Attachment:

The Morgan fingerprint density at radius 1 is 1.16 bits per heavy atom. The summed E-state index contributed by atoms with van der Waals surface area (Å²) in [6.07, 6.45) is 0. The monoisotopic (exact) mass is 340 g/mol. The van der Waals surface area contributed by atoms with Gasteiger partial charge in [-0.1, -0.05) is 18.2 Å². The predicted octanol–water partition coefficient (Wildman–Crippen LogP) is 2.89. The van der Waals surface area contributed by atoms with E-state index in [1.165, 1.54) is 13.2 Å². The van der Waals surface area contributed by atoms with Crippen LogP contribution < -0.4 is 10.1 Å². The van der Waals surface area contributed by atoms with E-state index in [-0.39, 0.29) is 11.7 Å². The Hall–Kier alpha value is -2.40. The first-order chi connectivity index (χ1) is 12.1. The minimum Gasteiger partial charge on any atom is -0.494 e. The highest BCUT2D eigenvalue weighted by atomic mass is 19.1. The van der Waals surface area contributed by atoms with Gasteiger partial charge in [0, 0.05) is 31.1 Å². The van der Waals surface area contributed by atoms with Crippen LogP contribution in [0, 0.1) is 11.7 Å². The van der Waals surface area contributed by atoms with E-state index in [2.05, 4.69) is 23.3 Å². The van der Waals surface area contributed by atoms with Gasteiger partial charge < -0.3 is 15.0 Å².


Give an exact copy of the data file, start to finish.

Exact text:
The Morgan fingerprint density at radius 1 is 1.16 bits per heavy atom. The summed E-state index contributed by atoms with van der Waals surface area (Å²) in [6.07, 6.45) is 0. The monoisotopic (exact) mass is 340 g/mol. The van der Waals surface area contributed by atoms with Gasteiger partial charge in [-0.1, -0.05) is 18.2 Å². The predicted octanol–water partition coefficient (Wildman–Crippen LogP) is 2.89. The van der Waals surface area contributed by atoms with E-state index in [1.165, 1.54) is 13.2 Å². The van der Waals surface area contributed by atoms with Crippen LogP contribution < -0.4 is 10.1 Å². The van der Waals surface area contributed by atoms with E-state index in [-0.39, 0.29) is 11.7 Å². The Hall–Kier alpha value is -2.40. The first-order chi connectivity index (χ1) is 12.1. The minimum Gasteiger partial charge on any atom is -0.494 e. The highest BCUT2D eigenvalue weighted by atomic mass is 19.1. The van der Waals surface area contributed by atoms with Gasteiger partial charge in [0, 0.05) is 31.1 Å². The van der Waals surface area contributed by atoms with Crippen LogP contribution in [0, 0.1) is 11.7 Å². The van der Waals surface area contributed by atoms with E-state index in [2.05, 4.69) is 23.3 Å². The van der Waals surface area contributed by atoms with Gasteiger partial charge < -0.3 is 15.0 Å².